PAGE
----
- The company that provided the underlying data refused to provide detailed data as part of a review
- The Lancet said it takes issues of scientific integrity "extremely seriously"
- Surgisphere claims it has data from 100 million patients treated at 1,200 hospitals and institutions worldwide
The authors of a study that found the anti-malarial drugs hydroxychloroquine and chloroquine produced dangerous heart complications in COVID-19 patients have withdrawn the study amid questions about the underlying data used to arrive at its conclusions.
The study was published May 22 in the medical journal the Lancet. It was based on data provided by Surgisphere Corp., which refused to provide detailed data as part of a review, alarming outside researchers. Surgisphere describes itself as a healthcare analytics firm that claims it has medical records for 100 million patients from 1,200 hospitals and institutions worldwide.
“We can never forget the responsibility we have as researchers to scrupulously ensure that we rely on data sources that adhere to our high standards. Based on this development, we can no longer vouch for the veracity of the primary data sources,” three of the study’s authors -- Mandeep Mehra, Frank Ruschitzka and Amit Patel -- said in withdrawing the research.
In a statement, the Lancet said it takes seriously issues of scientific integrity.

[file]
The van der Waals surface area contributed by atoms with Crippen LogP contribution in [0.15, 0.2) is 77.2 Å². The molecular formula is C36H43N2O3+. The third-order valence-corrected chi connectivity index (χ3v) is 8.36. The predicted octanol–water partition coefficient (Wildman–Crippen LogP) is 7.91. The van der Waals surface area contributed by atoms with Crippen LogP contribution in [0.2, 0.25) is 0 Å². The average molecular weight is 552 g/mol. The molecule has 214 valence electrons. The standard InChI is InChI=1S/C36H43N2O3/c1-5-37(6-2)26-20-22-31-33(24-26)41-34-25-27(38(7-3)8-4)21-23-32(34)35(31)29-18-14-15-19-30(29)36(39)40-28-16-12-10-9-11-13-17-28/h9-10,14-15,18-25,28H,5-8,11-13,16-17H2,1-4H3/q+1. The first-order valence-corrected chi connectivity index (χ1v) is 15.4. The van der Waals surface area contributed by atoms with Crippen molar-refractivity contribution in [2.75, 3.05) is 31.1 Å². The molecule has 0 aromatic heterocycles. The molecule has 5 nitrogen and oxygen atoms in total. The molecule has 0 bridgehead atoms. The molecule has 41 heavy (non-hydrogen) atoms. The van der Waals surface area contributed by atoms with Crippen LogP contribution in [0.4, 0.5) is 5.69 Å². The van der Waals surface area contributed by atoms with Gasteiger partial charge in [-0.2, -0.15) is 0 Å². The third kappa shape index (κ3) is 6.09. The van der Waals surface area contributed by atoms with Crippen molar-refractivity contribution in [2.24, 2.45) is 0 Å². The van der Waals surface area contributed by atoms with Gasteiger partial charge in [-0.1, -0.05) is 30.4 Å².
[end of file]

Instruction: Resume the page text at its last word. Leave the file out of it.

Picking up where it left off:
“[T]here are many outstanding questions about Surgisphere and the data that were allegedly included in this study,” the Lancet said.
The retracted study looked at the medical records of 96,000 COVID-19 patients, 15,000 of whom were given the two drugs, which have been touted by President Trump as a preventative and cure for coronavirus. The study concluded the drug alone or given in tandem with an antibiotic raised the risk of death in patients and did nothing to alleviate symptoms.
Scores of researchers have raised questions about the underlying data. The founder of Surgisphere, Dr. Sapan Desai, was the fourth author on the paper.
Trump revealed last month he was on a two-week regimen of hydroxychloroquine despite Food and Drug Administration warnings against taking it outside a clinical setting. He also sent 2 million doses to Brazil, which has become an epicenter for the pandemic that has taken more than 388,100 lives worldwide and is growing at 100,000 cases per day.
A study by the University of Minnesota Medical School published Wednesday indicated hydroxychloroquine had no more impact than a placebo when taken by healthy individuals who had been exposed to the virus.